Guidelines for Creating Outlook Form Regions
The following information can help you optimize your form regions and avoid potential problems:
Using form region names.
Disabling form region inheritance.
Understanding Types and Message Class Names.
Designing adjoining form regions for the reading pane.
Using optimal icon sizes.
For more information about form regions, see Creating Outlook Form Regions.
Applies to: The information in this topic applies to application-level projects for Outlook 2007 and Outlook 2010. For more information, see Features Available by Office Application and Project Type.
Using Form Region Names
There are several names used to describe the form region. It is important to understand the difference between these names and how they affect the form region. The following table describes each name.
Form region name
Form region item name
The name that you specify for the Outlook Form Region item in the Add New Item dialog box. This is the name of the form region code file that appears in Solution Explorer.
You specify this name in the Supply descriptive text and select your display preferences page of the New Outlook Form Region wizard. This name appears as the FormRegionName property in the Properties window.
Use the FormRegionName property to specify the label that identifies the form region in the Outlook user interface (UI). For separate form regions, this name appears as a button on the Ribbon of the Outlook item.
For adjoining form regions, this name appears as header text above the form region.
When you add an Outlook Form Region item to the project, Visual Studio sets this property to the fully qualified name of the form region. The default fully qualified name is the name of the add-in connected to the name of the form region by a dot—for example, OutlookAddIn1.FormRegion1.
This fully qualified name also appears as an attribute at the top of the form region factory class.
Use the Microsoft.Office.Tools.Outlook.FormRegionName attribute to uniquely identify the form region across all Outlook add-ins. You cannot change the value of the Microsoft.Office.Tools.Outlook.FormRegionName attribute by renaming the form region item or by changing the FormRegionName property. To change this name, you must modify the Microsoft.Office.Tools.Outlook.FormRegionName attribute in the form region code file.
Disabling Form Region Inheritance
By default, a custom message class inherits all the form region associations of the base message class. For example, a message class named IPM.Task.Contoso derives from IPM.Task. Therefore, IPM.Task.Contoso inherits the form region associations of IPM.Task.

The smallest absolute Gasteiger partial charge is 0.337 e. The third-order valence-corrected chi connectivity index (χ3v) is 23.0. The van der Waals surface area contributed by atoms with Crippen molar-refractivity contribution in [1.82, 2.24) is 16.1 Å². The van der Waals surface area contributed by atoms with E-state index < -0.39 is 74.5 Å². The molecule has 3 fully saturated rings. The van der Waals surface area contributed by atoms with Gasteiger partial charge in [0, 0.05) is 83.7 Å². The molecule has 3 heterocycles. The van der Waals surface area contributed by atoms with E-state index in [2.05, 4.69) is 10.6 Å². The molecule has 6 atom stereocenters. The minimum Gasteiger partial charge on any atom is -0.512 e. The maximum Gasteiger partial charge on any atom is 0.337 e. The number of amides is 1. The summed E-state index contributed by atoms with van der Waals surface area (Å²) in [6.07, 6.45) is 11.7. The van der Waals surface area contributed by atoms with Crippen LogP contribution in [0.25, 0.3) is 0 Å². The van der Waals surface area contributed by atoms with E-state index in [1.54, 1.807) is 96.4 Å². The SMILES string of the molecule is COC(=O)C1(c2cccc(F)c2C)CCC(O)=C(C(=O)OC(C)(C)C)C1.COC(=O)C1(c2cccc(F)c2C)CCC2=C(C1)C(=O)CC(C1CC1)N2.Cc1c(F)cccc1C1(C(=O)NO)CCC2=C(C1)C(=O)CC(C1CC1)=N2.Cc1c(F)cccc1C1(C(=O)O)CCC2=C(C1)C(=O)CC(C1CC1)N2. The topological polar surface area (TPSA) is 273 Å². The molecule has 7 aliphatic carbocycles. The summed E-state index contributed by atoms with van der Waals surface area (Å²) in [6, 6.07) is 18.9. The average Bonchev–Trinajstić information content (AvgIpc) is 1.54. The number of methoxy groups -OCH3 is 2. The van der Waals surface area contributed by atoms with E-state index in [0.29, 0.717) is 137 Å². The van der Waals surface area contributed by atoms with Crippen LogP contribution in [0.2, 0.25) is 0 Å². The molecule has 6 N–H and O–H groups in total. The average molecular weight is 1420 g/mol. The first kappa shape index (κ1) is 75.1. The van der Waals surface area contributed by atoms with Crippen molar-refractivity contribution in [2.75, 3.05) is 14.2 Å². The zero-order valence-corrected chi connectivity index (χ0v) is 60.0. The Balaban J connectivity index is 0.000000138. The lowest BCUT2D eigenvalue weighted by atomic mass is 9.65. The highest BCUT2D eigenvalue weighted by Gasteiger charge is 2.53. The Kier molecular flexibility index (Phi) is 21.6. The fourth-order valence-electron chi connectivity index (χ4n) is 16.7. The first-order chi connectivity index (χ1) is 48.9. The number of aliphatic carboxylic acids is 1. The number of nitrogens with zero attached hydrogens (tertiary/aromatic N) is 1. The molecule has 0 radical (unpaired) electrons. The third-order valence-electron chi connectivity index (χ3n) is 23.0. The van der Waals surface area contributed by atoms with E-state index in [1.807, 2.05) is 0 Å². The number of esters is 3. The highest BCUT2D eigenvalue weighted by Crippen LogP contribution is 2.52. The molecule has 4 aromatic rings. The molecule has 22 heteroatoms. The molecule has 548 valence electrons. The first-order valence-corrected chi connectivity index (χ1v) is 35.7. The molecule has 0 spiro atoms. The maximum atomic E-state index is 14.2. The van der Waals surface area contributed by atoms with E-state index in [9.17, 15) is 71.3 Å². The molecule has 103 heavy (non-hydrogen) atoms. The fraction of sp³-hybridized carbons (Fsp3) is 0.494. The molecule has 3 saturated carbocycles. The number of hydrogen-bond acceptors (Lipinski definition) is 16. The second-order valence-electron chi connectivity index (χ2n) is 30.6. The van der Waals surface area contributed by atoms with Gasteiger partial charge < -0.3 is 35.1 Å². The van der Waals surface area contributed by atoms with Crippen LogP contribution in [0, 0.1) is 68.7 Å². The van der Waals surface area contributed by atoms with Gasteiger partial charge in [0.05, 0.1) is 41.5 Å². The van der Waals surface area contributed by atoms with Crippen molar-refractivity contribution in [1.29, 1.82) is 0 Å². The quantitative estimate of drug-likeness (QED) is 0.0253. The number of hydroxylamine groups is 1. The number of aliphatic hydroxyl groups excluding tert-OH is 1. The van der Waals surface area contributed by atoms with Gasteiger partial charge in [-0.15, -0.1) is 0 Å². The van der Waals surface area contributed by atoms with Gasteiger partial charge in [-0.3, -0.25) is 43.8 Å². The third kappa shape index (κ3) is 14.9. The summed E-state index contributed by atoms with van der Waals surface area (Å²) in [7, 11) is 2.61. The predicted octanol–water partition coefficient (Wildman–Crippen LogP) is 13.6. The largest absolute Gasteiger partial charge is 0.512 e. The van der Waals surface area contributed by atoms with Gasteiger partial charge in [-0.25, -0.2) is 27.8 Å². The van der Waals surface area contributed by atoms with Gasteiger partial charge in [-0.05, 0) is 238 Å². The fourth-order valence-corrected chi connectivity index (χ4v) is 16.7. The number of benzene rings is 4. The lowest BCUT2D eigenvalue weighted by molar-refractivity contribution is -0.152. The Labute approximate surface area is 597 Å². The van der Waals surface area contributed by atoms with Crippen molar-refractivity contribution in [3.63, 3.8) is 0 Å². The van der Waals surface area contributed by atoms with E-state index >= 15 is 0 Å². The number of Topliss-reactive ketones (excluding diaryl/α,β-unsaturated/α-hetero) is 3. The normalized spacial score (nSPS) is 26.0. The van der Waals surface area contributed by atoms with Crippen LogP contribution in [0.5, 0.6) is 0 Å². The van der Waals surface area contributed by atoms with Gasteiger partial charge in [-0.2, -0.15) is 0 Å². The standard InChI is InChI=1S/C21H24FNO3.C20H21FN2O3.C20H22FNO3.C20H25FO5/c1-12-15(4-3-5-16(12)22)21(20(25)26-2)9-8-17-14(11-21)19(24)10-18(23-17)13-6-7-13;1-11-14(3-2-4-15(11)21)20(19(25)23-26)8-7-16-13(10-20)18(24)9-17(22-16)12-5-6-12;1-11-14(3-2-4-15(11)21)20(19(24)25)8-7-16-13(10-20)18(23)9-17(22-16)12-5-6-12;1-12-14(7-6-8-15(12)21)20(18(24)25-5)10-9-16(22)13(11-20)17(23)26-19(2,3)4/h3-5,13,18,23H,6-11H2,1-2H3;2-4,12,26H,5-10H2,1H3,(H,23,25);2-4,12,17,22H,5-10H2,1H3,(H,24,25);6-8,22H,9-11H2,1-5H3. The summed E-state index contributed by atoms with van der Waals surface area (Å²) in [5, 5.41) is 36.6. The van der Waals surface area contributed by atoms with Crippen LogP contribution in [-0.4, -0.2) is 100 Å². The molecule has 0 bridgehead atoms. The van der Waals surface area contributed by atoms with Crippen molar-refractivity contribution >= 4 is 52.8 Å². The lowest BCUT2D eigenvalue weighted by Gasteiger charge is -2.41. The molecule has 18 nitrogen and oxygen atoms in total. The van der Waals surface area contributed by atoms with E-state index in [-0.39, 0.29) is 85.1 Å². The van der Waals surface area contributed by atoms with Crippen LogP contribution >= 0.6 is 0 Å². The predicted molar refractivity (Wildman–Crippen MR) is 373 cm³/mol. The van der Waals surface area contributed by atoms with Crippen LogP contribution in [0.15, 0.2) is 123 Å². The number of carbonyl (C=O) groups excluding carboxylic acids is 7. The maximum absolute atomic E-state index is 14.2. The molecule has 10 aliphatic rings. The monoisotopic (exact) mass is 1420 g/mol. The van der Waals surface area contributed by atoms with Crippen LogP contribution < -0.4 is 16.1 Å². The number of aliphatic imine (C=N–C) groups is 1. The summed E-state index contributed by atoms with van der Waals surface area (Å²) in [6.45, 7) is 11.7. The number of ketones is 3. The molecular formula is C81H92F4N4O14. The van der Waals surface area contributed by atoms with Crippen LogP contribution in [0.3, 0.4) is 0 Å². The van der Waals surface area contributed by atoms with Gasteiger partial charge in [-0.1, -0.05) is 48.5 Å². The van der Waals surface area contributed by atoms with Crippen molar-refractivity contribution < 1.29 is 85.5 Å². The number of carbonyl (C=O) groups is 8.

If you do not want the form region to be associated with any derived message classes, set the ExactMessageClass property of the form region to true. For example, if you associate an adjoining form region with IPM.Task and set the ExactMessageClass property to true, the form region will only be appended to the bottom of a standard task form. The form region will not be appended to the bottom of any customized versions of a standard task form.
Understanding Types and Message Class Names
The type name of an Outlook item differs from the message class name of an Outlook item. For example, the type name of an RSS item is Microsoft.Office.Interop.Outlook.PostItem. The message class name of an RSS item is IPM.Post.RSS.
Use the type name to reference an Outlook item in code. For a list of type names, see Associating a Form Region with an Outlook Message Class.
Use the message class name of Outlook items in the New Outlook Form Region wizard to associate the item with the form region. For a list of valid message class names, see Associating a Form Region with an Outlook Message Class.
Designing Adjoining Form Regions for the Reading Pane
You can use the Outlook Reading Pane to preview an Outlook item without opening the item. The Reading Pane is designed for reading only. Therefore, input controls that you add to an adjoining form region, such as a text box, might not behave as expected when the item and form region are open in the Reading Pane.
For example, if an item that has an adjoining form region is open in the Reading Pane, the following situation is possible:
Select some text in a textbox that is on the form region.
The entire mail item is deleted instead of the text in the textbox.
If you are designing an adjoining form region that contains input controls, test the controls in the Reading Pane to ensure they work properly. Consider adding custom code that disables controls that do not behave as expected.
Alternatively, you can set the ShowInspectorRead property of the form region to False. This way the form region cannot be used in the Reading Pane.
Using Optimal Icon Sizes
You can specify which icons you want the form region to display by setting icon properties in the Icons property group of the Properties window. Use the following guidelines to achieve the best visual quality:
For the Page icon, use a Portable Network Graphics (PNG) file.
Window icons should be 32 pixels by 32 pixels.
All other icons should be 16 pixels by 16 pixels.
The Page icon appears on the Ribbon of an Inspector for items that have separate, replacement, or replace-all form regions.
The Window icon appears in the notification area and in the ALT+TAB dialog box for open items that display replacement or replace-all form regions.